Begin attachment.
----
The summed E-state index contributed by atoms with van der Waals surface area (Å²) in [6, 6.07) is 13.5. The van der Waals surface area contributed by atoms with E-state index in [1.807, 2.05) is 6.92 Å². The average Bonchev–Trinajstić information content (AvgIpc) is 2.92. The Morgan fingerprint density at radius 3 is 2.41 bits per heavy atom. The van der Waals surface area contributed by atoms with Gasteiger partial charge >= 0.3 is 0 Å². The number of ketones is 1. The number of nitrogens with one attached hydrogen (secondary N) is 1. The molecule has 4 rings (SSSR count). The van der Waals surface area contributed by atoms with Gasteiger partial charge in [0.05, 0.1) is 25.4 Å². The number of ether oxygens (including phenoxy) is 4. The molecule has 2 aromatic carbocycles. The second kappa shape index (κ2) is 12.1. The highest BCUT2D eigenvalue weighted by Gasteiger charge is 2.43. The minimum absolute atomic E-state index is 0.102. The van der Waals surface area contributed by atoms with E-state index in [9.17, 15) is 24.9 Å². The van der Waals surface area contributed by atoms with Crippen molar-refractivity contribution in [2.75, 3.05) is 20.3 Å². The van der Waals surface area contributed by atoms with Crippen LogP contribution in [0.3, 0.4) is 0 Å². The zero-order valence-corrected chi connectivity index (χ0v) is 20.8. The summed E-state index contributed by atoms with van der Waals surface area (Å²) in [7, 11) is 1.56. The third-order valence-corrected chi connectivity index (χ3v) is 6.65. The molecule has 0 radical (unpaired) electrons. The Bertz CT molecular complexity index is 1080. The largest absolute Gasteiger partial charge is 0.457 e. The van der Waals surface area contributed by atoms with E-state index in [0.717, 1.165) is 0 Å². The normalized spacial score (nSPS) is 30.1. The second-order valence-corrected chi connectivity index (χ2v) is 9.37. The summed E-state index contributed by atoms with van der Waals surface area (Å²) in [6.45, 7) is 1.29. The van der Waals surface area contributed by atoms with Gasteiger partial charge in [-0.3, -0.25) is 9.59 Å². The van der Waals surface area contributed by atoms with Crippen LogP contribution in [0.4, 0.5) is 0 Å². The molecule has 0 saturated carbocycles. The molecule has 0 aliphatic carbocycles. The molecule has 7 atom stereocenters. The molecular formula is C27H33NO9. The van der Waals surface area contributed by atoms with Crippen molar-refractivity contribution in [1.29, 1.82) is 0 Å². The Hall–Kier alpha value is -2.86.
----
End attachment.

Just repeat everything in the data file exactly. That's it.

The summed E-state index contributed by atoms with van der Waals surface area (Å²) in [6, 6.07) is 13.5. The van der Waals surface area contributed by atoms with E-state index in [1.807, 2.05) is 6.92 Å². The average Bonchev–Trinajstić information content (AvgIpc) is 2.92. The Morgan fingerprint density at radius 3 is 2.41 bits per heavy atom. The van der Waals surface area contributed by atoms with Gasteiger partial charge >= 0.3 is 0 Å². The number of ketones is 1. The number of nitrogens with one attached hydrogen (secondary N) is 1. The molecule has 4 rings (SSSR count). The van der Waals surface area contributed by atoms with Gasteiger partial charge in [0.05, 0.1) is 25.4 Å². The number of ether oxygens (including phenoxy) is 4. The molecule has 2 aromatic carbocycles. The second kappa shape index (κ2) is 12.1. The highest BCUT2D eigenvalue weighted by Gasteiger charge is 2.43. The minimum absolute atomic E-state index is 0.102. The van der Waals surface area contributed by atoms with E-state index in [9.17, 15) is 24.9 Å². The van der Waals surface area contributed by atoms with Crippen molar-refractivity contribution in [2.75, 3.05) is 20.3 Å². The van der Waals surface area contributed by atoms with Crippen LogP contribution in [0.3, 0.4) is 0 Å². The zero-order valence-corrected chi connectivity index (χ0v) is 20.8. The summed E-state index contributed by atoms with van der Waals surface area (Å²) in [7, 11) is 1.56. The third-order valence-corrected chi connectivity index (χ3v) is 6.65. The molecule has 0 radical (unpaired) electrons. The Bertz CT molecular complexity index is 1080. The largest absolute Gasteiger partial charge is 0.457 e. The van der Waals surface area contributed by atoms with E-state index in [0.717, 1.165) is 0 Å². The normalized spacial score (nSPS) is 30.1. The second-order valence-corrected chi connectivity index (χ2v) is 9.37. The summed E-state index contributed by atoms with van der Waals surface area (Å²) in [6.45, 7) is 1.29. The van der Waals surface area contributed by atoms with Gasteiger partial charge in [-0.3, -0.25) is 9.59 Å². The van der Waals surface area contributed by atoms with Crippen LogP contribution in [0.4, 0.5) is 0 Å². The molecule has 0 saturated carbocycles. The molecule has 0 aliphatic carbocycles. The molecule has 7 atom stereocenters. The molecular formula is C27H33NO9. The van der Waals surface area contributed by atoms with Crippen molar-refractivity contribution in [1.29, 1.82) is 0 Å². The Hall–Kier alpha value is -2.86.